The modern sovereign

The British gold sovereign holds a unique place among gold coins due to its long history and extensive usage globally. Not only has it become the most collected coin, it holds the record for the highest price paid for a British coin.

It is also a world-class investment due to its status as legal tender in UK and as such exempt of Value-Added Tax (VAT) and Capital Gains Tax (CGT). It is the only coin that has been minted in an unaltered size and weight continuously for two centuries. Its famous reverse design of St George and the Dragon, created by famous Italian coin engraver Benedetto Pistrucci (1783-1855), has become an internationally recognised symbol of unquestionable value, quality and integrity.

The first English sovereigns were minted in 1489 by King Henry VII had won the War of the Roses and founded the Tudor dynasty. They were minted for a little over a century, ending with the death of Elizabeth I and the demise of the House of Tudor.

After the passing of Coinage Act of 1816 during the reign of George III, the gold sovereign once again became the leading gold coin produced by the Royal Mint, and has remained its flagship coin ever since.

1817 George III Sovereign

With the expansion of the British Empire in 19th century the gold sovereign became the leading bullion coin not only in Great Britain but across the world, and is the only coin that has been minted in fivecontinents— by the Royal Mint and its branches in Australia, Canada, India and South Africa. It can be considered the first truly global gold coin valued equally across countries andcultures, and its history is intertwined with the story of Britain and its empire.

Universally recognised and easily traded in any part of the world, the British gold sovereign occupies a unique place among bullion coins. Few others can match its record when it comes to returns — and it is an essential acquisition for any collector or investor.

Production
It is estimated that more than a billion sovereigns have been minted, although many were subsequently removed from circulation and reminted. Since the end of the Second World War, the sovereign has been primarily minted in the United Kingdom, as former colonies such as Australia, Canada and South Africa adopted their own gold coins after independence.

Recently the sovereign has returned to India, where it is minted in Delhi by the Indian-Swiss venture MMTC-PAMP, under a licence from the Royal Mint. The Royal Mint maintains quality control, and the coins minted in Delhi are similar to those produced in the UK with the exception of a small ‘I’ for India mintmark. Like their predecessors minted in 1918 by the Bombay Mint, they are legal tender in the UK.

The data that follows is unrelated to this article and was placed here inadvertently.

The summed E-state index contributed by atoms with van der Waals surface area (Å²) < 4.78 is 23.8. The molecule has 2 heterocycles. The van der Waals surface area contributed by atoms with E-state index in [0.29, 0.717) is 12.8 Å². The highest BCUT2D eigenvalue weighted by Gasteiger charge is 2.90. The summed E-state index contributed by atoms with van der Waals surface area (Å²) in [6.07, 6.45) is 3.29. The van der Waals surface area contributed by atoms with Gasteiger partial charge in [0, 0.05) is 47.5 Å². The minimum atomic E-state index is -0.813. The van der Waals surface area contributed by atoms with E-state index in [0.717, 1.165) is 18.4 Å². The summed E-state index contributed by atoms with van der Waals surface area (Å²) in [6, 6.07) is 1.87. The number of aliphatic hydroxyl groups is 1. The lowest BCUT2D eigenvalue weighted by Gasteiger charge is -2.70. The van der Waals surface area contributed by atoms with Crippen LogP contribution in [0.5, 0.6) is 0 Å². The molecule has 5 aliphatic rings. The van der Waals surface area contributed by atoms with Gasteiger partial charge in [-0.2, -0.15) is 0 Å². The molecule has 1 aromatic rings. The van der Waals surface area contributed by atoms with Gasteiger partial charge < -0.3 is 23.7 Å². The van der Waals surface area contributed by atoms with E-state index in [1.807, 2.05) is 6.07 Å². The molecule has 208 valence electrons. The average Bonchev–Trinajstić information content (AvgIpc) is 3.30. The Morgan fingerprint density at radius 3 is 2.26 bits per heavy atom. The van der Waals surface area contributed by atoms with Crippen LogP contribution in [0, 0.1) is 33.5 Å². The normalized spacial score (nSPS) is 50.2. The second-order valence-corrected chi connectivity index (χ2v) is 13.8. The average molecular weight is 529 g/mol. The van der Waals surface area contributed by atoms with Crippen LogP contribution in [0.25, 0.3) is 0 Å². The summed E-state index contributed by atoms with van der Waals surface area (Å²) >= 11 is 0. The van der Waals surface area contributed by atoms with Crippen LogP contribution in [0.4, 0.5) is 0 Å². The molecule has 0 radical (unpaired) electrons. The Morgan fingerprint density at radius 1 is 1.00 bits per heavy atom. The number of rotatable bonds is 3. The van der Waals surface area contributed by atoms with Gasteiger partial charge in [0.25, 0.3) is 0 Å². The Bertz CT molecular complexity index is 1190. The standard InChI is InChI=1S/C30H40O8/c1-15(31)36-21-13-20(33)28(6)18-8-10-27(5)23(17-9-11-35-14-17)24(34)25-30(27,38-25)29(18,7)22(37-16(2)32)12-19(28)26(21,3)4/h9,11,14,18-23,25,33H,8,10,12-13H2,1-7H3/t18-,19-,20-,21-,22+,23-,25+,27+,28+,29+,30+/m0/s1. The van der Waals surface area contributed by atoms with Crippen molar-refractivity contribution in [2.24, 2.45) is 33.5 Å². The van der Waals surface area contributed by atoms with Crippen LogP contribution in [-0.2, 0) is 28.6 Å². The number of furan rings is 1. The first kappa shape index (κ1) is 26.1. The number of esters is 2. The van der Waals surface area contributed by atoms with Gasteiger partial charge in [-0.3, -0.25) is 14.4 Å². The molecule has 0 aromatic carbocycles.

1918 India Sovereign

Store of value
At a minimum, a sovereign is always worth the value of its gold weight. Despite high number of sovereigns minted, it is estimated that only 1% of all sovereigns ever minted are in collectable condition, leading to a high demand from collectors and investors. Sovereigns have also been issued as commemorative coins on occasions such as the coronation of a new monarch, and jubilees celebrating a monarch’s reign.

2002 Sovereign Proof, commemorating the Golden Jubilee

Historical returns
Like similar coins, the market value of sovereigns depend on a number of factors such as condition and rarity, with the general rule being rarer coins offer higher returns. Sovereigns minted in some years have returned a compound annual growth rate of more than 15% over a 20-year period, which is comparable to other asset classes. Gold coins offer diversification in a sophisticated and risk-averse investor’s portfolio, essentially lowering downside risk.

Sovereign coins minted for Edward VIII are considered among the most valuable British coins ever minted. Briefly king from 20 January 1936 until his abdication on 11 December of the same year, coins minted for his reign never entered circulation. In 2014, a 1937 Edward VIII sovereign was sold for £516,000, the highest price at auction for a British coin.

Further reading on sovereigns
The list below is an account of books we have found useful for the purpose of study and valuation of gold sovereigns. The list is not exhaustive; additions to this list are most welcome — please don’t hesitate to get in touch through our contact page.

The Gold Sovereign by Michael Marsh (revised by Steve Hill), Token Publishing, 2017
The reworked and revised edition added much improvement to Michael Marsh’s popular and long-standing reference work. It is currently the most comprehensive reference book on the gold sovereign, covering all types of milled sovereigns to date, and includes many anecdotes and accounts of the Royal Mint’s workings and official letters along with a price guide for sovereigns. In our opinion, it is a must have for any serious collector or investor.

The History of the Sovereign: Chief Coin of the World by Kevin Clancy, 2nd (revised) edition, Royal Mint Museum, 2017
Kevin Clancy’s work is a masterpiece in all aspects, detailing not only the sovereign’s history alongside its equivalent unit-of-account denominations, but providing curcial economic and social context. The sovereign has undoubtedly played an important role in the history of Great Britain, which this book encapsulates effortlessly. The book is crucial for anyone wishing to understand gold coin production in England and the United Kingdom.

Coins of England and the United Kingdom by Emma Howard, Spink, published yearly
Since the 1960s, this has been the most commonly used price guide for British coins. It is referenced by all auction houses and coin dealers around the world, as ‘Spink’ (‘S.’ or ‘S-’) or sometimes ‘Seaby’, the original publishing house. We recommend a recent edition, as prices are updated yearly.